You could call Skyler Reeves the accidental multi-concept operator.
He didn’t really set out to build a rapidly expanding restaurant group in Prescott, Ariz., but that’s exactly what happened as Reeves followed opportunities he just couldn’t let pass him by.
He had spent years working in Los Angeles with big restaurant and nightclub operators like Sam Nazarian at SBE and Cedd Moses at 213 Nightlife. Then Reeves became a parent and decided to move closer to family, so he relocated to Prescott, a town in North Central Arizona that was hungry for new concepts.
First came The Barley Hound, a casual gastropub Reeves created and launched in 2015 that was the first of its kind in the area. With duck fat fries and shishito peppers on the menu, he designed a place where he would like to go have a bite and a drink.
“In this smaller market, people were so thrilled to have this kind of offering, and I think the other operators maybe underestimated the market and had offered a kind of low-rent product, to be blunt,” he said. “I was bartending and talking to people every day. I knew there would be a good market for it.”
Next came an acquisition opportunity. Longtime operators of an Italian concept Reeves loved called Rosa’s Pizzeria wanted to retire.
“I didn’t set out to buy other restaurants, it wasn’t originally part of the business plan. But I loved this restaurant and it was a successful business, it made good business sense,” said Reeves. “I could totally see myself owning it.”
That deal closed in 2018, and Reeves said it poured fuel on the fire for growth. “When you go from one restaurant to two, it’s only one more restaurant but you’re doubling your company,” he said. “That was the hardest one in a way.”
There were the challenges of setting up the infrastructure of paying bills, for example, and the back end of hiring and firing. “It’s a big, busy restaurant,” he said. “So it changes everything. It changes your buying power. It changes your income. It was a big difference.”
In 2020, another deal came his way: an event space in a fabulous location overlooking the town’s central strip — though on a second floor. In late 2020 — amid the pandemic and despite construction delays and terrifying “what if” scenarios — Reeves launched the three-daypart concept The County Seat, a counter-service restaurant with healthful food and a full bar. “The inspiration was an Urth Caffé-meets-Butcher’s Daughter kind of vibe,” he said, referencing two Los Angeles concepts.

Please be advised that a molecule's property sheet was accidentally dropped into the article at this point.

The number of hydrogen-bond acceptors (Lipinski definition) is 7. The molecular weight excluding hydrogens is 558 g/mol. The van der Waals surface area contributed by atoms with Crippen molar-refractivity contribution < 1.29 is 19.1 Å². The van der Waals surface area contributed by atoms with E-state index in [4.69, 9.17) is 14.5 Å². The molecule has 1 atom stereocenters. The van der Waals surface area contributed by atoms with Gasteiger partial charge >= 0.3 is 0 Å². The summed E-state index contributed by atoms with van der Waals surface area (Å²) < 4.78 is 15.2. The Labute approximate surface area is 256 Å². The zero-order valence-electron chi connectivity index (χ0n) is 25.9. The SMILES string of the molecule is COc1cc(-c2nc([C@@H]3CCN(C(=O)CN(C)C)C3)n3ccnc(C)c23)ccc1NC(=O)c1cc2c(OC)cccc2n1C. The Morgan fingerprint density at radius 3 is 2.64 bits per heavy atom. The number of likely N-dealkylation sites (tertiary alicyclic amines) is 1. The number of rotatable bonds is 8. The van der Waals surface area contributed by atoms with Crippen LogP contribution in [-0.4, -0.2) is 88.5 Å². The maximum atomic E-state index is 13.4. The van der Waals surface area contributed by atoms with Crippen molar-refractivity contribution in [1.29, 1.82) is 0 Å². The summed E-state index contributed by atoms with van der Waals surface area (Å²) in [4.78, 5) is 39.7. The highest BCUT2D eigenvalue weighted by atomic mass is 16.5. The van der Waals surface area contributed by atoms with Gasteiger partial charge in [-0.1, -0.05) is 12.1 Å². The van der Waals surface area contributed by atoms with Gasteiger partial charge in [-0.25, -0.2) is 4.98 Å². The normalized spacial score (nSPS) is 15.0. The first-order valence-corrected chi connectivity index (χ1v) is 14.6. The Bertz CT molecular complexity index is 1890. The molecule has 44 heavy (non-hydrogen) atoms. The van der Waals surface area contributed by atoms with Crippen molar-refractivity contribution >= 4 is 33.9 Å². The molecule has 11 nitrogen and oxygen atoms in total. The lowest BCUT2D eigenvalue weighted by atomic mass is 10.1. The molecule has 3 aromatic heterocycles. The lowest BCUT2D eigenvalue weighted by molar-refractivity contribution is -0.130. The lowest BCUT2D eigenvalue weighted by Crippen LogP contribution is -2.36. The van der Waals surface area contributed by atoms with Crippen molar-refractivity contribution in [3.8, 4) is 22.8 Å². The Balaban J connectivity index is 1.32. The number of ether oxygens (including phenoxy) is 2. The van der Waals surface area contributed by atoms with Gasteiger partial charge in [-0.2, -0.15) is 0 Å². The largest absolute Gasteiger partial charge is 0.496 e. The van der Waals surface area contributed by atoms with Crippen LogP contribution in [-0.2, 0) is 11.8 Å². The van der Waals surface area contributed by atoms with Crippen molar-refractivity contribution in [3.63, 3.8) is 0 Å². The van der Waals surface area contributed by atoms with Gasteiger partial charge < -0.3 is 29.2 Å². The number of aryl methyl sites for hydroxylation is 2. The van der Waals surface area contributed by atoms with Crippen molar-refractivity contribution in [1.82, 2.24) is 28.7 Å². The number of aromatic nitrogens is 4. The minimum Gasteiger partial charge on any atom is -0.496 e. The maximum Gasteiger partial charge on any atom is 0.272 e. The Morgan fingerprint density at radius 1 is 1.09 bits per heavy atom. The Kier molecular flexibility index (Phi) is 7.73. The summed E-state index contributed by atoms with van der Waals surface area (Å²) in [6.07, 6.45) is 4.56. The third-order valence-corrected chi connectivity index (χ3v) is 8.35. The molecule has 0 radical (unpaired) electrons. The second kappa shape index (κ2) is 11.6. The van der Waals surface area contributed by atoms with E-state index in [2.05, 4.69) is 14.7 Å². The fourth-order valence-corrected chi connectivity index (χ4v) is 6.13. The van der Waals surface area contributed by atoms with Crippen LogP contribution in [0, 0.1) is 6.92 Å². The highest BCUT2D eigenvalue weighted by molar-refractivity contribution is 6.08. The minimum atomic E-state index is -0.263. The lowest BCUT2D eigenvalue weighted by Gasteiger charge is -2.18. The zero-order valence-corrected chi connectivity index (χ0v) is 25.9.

Earlier in 2020, Reeves also acquired another concept: the 50-plus-year-old Taco Don’s, a charming and beloved Mexican restaurant with a drive thru that helped keep the group afloat during the lean months of COVID shutdown.
Then in early 2021, Reeves added another concept: La Planchada, a tequila and taco bar with a huge beverage selection. And a second location for Rosa’s opened in September in nearby Prescott Valley, a location that he says is “going gangbusters.” More are planned.
With Vivili’s growth has come the challenge of finding staffing. Earlier in the pandemic, Reeves was in the news blaming the labor shortage on the generous unemployment benefits that he felt kept people from returning to work. The company developed a program offering free community college tuition to attract workers.
But now that those extended unemployment benefits are gone, Reeves said he has not seen any real increase in applicants. “I’m going to say I was super frickin’ wrong about that,” he said.
Now the company is focusing on promoting its culture rather than wages and benefits, though Vivili pays well and the offer of tuition did help, he said.
“We’re going from ‘we pay this, we have this,’ to ‘this is what it’s like to work here,’” Reeves said.
“We have people who are dedicated and take pride in their work and are having fun with it,” he said. “People like that want to work with other people who are like that.”
Contact Lisa Jennings at [email protected]
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